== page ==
It’s no question that vulnerability goes hand in hand with art. Digging deep into your own emotions, fears, shortcomings, failures as well as your victories, crushes, hopes and dreams makes for excellent sculptures, paintings, poetry, and films. And that’s all due to the fact that human beings just love emotions.
If you’re a human being, you know what I’m talking about. We’re like moths attracted to the light. The weepy, emotional light! *sob* Think about it… If you passed a stranger on the street that was crying, or even laughing hysterically, you couldn’t help but stare, right?
Your brain starts to guess at reasons why they might be expressing themselves this way. Maybe you empathize and start to laugh or cry with them. It certainly catches your attention.
Or - if you overhear someone sitting near you in a restaurant saying, “I have to tell you about the most embarrassing thing that happened this week…” your ears automatically perk up. Embarrassing, you say? Please, go on.
Embarrassment is an emotion that we are all familiar with, and so when we hear a story or see a photograph that evokes that emotion, our interest is piqued. Same with all the other feelings: jealousy, anger, sadness, joy, surprise, etc. Audiences love to see big emotions on stage! And guess what creates better emotions? (Hint: it’s the topic of this blog!) This is a huge reason that emotions and vulnerability are planted into the DCH curriculum. It simply makes for dang good art makin’.
When it comes to improvising, writing sketches, stand-up, or storytelling material – any art really, you can use this knowledge to your advantage. The key factor is making sure that the experiences you’re drawing from are genuine.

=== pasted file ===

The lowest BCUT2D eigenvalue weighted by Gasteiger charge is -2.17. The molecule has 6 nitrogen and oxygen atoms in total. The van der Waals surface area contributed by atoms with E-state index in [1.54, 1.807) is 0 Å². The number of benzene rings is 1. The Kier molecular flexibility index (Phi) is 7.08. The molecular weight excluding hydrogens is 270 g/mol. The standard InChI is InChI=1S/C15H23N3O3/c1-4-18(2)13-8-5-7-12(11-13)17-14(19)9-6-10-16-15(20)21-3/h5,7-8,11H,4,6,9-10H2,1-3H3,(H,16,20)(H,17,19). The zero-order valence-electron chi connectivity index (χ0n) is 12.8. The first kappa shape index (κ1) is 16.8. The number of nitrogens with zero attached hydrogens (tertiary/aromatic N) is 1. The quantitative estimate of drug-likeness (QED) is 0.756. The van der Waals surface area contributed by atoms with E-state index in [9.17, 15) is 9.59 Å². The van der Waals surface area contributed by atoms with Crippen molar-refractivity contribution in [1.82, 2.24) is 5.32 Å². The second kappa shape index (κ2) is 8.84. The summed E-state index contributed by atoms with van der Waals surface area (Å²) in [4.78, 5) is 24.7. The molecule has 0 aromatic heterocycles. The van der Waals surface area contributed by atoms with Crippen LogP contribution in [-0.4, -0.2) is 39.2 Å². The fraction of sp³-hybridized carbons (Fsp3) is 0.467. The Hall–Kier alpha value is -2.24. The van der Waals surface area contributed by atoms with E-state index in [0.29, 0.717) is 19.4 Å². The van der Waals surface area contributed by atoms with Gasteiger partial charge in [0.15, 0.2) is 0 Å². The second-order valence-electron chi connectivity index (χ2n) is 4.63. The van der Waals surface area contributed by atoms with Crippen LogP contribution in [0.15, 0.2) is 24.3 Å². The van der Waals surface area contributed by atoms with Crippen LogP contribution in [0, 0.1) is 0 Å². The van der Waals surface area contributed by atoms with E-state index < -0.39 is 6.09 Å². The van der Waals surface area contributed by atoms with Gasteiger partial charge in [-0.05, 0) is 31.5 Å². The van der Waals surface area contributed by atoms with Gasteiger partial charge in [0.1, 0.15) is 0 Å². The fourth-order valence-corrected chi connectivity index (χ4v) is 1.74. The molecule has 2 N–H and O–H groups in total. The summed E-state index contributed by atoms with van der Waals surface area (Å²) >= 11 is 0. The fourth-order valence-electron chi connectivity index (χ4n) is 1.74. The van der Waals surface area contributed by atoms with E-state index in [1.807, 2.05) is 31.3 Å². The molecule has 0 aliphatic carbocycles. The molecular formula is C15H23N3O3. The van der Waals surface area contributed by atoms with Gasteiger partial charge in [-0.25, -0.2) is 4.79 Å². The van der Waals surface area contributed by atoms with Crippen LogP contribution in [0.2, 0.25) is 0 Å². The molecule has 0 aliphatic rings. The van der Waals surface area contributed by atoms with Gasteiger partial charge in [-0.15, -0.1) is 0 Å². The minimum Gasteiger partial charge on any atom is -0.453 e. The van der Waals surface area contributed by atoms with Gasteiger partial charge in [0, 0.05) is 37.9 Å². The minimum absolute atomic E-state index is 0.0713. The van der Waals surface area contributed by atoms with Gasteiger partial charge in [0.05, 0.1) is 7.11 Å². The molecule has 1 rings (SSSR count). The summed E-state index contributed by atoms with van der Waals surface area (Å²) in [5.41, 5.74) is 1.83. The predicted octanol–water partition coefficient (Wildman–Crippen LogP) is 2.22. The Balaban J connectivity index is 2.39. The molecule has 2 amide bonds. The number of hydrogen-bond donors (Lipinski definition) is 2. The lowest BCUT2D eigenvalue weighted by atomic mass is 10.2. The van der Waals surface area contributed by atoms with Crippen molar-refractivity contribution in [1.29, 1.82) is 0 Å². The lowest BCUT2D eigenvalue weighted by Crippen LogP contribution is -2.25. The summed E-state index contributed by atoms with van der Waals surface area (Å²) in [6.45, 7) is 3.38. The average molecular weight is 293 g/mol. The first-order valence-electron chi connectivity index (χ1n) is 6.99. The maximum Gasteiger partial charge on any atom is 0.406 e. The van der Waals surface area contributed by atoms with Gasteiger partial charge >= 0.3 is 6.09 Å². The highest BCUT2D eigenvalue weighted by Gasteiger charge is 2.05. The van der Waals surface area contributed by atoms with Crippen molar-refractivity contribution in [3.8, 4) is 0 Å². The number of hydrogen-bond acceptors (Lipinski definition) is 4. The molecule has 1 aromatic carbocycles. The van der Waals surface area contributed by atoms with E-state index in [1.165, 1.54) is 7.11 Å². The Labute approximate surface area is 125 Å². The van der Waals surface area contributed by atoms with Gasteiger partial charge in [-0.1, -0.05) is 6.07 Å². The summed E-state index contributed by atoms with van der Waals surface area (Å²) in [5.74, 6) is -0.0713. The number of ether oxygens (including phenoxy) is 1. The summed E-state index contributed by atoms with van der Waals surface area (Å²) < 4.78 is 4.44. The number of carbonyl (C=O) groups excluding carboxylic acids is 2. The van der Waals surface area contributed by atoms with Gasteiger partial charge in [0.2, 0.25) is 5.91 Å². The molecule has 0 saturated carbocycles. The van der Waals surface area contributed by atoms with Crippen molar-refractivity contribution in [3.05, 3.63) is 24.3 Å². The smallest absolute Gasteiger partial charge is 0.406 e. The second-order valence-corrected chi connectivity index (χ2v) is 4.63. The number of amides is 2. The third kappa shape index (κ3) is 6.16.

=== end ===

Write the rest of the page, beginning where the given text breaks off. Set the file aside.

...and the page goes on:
I say this because it’s easy just to repeat the emotional scenes and dialogue you’ve seen before.
“OH FRANCISCO, WHY DID YOU LEAVE ME???”
“Annabelle, I had to, because your father banished me from the kingdom.”
“But Francisco, if you loved me, why didn’t you fight for me?”
“Annabelle, that’s precisely why I have returned.”
See? I literally just made that critically acclaimed story off the top of my head. But that’s not really vulnerability, is it? Hollywood movies do it all the time. You can see the same type of scenes repeated over and over. Someone confesses their love, another confronts their parents’ expectations, somebody comes clean about a lie, and as soon as it starts, most folks can pretty much predict where the story will go before they’ve even finished.
We see these archetypes over and over again. But what will set YOUR art apart (and enhance it!) is drawing on the specific details of your own life and using them to tell compelling stories. It’s much more interesting.
If you don’t “go there” with your performances, then are you really contributing something new and unique that only you can bring forward? Your life experiences database is your superpower, and if you leave it untouched, then you’re leaving that talent on the table. Art based in truth is the strongest art you can get.
Some experts suggest that applying this openness to your life can be beneficial. (Check out Brené Brown’s TED Talk on the subject.) While, yes, sharing personal information can be terrifying, it also inherently suggests that vulnerability can be the birthplace of courage.
Exposing your real feelings and experiences takes bravery. It requires you to be yourself – in front of other people, no less. But there’s an unexpected side effect – as you share with others, you allow access to different perspectives.
Especially on stage at DCH, we are blessed with the unique opportunity to spread awareness, acceptance and understanding through our performances because we are the writers of the scripts. Comedy gives us the platform to present new ideas and challenge traditional thinking. Pretty powerful stuff. Much better than recreating something you’ve seen before, right?
Make your reactions genuine. Make your characters genuine. It will resonate. Who knows, your performance could leave an audience member reflecting on his or her own life. And if they’re dwelling on the show afterward… You know you must’ve made some good art.
Hannah Westbrook is a visual artist, a filmmaker and a dreamer. She performs with Left on Read and Boyoiyoing and is a huge lover of Dallas Comedy House and all things silly.